Summary of dosages and outcomes:

  1. [21] 2010-uknown dose (greater than 250 mg)  21 female for C-section-DEATH
  2. [17] 1988-75mg (1st reported case) 18 male for appy-complete recovery no sequelae
  3. [18] 1999-50 mg 68 male-residual bilateral peroneal nerve palsy.
  4. [7] 2003-500 mg in 49 female -DEATH
  5. [5] 2009-150 mg male-Full recovery
  6. [22] after 2003-350 mg 35 female for cholecystectomy-DEATH after 5 hours.
  7. [23] 2012-300 mg 37 female cystolithotripsy-Full recovery (see text below)
  8. [20] 2011-80 mg 30 male acl repair-Full recovery
  9. [6] 2007-250 mg 55 female for ORIF tibia-DEATH
  10. [19] 2013-250 mg 23 female for C-section-DEATH after 24 hrs.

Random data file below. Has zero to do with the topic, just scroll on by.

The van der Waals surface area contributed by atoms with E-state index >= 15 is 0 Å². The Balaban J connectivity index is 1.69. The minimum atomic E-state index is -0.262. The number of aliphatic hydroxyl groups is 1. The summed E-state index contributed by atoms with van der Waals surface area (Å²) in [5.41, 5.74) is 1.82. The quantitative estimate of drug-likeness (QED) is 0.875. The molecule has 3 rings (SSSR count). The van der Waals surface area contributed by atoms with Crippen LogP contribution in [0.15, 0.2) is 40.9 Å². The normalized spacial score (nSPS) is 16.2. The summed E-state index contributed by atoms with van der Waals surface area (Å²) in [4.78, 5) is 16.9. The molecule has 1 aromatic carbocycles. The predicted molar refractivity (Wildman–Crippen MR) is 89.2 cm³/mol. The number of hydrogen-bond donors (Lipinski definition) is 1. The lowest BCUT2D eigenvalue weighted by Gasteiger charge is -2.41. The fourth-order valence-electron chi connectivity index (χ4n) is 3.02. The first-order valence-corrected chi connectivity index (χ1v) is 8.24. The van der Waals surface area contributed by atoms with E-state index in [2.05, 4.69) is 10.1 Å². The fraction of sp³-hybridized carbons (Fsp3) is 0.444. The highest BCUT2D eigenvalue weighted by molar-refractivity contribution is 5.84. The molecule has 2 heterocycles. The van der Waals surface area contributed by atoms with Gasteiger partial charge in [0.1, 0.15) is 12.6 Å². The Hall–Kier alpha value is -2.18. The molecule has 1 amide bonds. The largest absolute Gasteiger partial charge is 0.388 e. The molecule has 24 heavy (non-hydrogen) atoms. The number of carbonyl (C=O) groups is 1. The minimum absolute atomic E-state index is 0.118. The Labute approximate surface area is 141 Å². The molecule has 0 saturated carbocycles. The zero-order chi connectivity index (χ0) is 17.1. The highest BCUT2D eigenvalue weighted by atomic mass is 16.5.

11. [24] 2012-300 mg 54 male for skin graft lower limb-Full recovery
  12. [27] 2008-500 mg 30 female for C-section-DEATH
  13. [28] 2013-200 mg 27 female for C-section-DEATH at 48 hrs.
The general progression of events with some minor variations in the various case reports is severe burning pain in the lower limbs and gluteal region which are typically followed by myoclonic "jerking" of the lower limbs.  This is often accompanied by or followed by large hemodynamic instability.  Most commonly reports are of hypertension with tachycardia.  The hemodynamic instability is almost universally followed by ventricular tachyarrythmias which are almost always the proximate cause of death.